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Oil Gusher Will Turn Into A Trickle - Fitzsimons

24 November, 2003

Oil gusher will turn into a trickle, warns Fitzsimons

Government planners are blithely ignoring the fact that the world's oil demand will very soon exceed supply, Green Co-leader Jeanette Fitzsimons warned today.

Ms Fitzsimons told an energy workshop in the Growing our Future forum in Masterton today that all the economic planning work being carried out by the Government is falsely premised on oil supplies being available in the future at approximately the same quantity and cost as at present.

"Most international oil industry analysts expect oil production to peak some time in the next 15 years," said Ms Fitzsimons. "Yet the Ministry for Economic Development is still predicting that the price per barrel in 2020 will be less than it is now.

"This head-in-the-sand approach to energy planning is entirely consistent with official New Zealand Government attitudes to the depletion of Maui gas. Even though the Maui field was always expected to run out by 2008 there has never been any strategy to replace it.

"We won't know the date that oil production peaked and started to decline until we have passed it, but this is the date prices will begin a long-term, irreversible rise.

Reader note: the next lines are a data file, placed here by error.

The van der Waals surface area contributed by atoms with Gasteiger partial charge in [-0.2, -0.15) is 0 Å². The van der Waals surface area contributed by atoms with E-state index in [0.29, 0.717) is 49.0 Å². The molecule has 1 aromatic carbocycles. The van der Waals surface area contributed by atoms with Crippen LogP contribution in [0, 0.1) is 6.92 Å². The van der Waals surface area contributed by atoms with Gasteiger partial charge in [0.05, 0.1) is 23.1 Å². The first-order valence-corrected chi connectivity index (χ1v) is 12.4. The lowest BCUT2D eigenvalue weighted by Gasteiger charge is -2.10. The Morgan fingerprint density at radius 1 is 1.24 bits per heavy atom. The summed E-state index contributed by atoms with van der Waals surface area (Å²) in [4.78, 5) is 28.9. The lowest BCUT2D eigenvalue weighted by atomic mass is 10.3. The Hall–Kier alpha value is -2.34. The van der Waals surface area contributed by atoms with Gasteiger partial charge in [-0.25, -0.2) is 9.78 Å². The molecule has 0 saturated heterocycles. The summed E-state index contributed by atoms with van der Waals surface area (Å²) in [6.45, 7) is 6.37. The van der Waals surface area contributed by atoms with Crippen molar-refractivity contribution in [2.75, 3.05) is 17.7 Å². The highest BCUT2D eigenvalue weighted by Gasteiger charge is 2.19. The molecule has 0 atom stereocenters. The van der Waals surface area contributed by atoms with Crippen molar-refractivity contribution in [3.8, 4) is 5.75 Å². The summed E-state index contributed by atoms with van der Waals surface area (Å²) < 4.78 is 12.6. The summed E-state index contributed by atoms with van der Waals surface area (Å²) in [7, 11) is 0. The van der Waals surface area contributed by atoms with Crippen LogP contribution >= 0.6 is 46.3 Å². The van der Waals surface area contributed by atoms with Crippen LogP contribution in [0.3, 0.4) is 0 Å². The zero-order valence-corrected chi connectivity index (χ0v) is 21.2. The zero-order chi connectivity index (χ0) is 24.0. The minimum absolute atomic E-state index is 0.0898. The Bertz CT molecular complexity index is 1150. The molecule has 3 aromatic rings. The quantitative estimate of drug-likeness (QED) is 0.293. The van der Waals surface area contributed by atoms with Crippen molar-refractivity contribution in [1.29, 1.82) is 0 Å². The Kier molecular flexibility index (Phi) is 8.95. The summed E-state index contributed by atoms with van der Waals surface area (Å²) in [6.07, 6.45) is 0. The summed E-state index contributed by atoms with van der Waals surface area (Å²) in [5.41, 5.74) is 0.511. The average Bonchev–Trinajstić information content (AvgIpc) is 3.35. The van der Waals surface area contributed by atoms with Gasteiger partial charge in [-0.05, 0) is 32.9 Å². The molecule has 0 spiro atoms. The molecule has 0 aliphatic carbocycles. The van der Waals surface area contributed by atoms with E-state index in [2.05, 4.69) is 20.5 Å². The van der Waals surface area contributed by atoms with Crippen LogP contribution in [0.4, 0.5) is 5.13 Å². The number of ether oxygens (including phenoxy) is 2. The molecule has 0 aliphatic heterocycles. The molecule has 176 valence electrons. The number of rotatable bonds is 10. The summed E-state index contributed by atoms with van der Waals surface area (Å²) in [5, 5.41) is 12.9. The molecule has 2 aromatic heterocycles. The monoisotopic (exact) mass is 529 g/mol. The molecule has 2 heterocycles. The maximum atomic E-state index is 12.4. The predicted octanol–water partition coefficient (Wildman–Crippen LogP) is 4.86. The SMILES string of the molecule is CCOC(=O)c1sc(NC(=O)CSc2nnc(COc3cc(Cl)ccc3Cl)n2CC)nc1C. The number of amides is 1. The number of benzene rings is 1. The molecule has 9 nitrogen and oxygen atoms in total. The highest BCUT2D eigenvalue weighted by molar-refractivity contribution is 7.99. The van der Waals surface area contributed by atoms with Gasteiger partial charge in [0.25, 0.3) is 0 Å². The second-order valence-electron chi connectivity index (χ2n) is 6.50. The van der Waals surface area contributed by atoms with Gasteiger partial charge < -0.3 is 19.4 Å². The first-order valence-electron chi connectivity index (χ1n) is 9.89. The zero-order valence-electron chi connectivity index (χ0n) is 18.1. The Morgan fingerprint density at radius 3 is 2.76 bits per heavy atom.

"It may be happening already. Current crude oil prices quoted in the Financial Times for 21 November range from US$28.77 to US$32.89 a barrel. All four prices quoted are already higher than the 'projections' for 2020 published just last month by the MED.

"The sad fact is that the world currently burns four barrels of oil for every new barrel we discover.

Ms Fitzsimons called on Government analysts and planners to acknowledge that there is just not enough oil left at an affordable price to fuel New Zealand's future.

"There are alternatives," said Ms Fitzsimons. "We should promote fuel efficiency for vehicles, fund the development of renewable bio-fuels, shift freight off the road and onto energy efficient rail where possible, plan more efficient cities with shorter commuting distances and stop planning to use oil as a backstop for future electricity generation."


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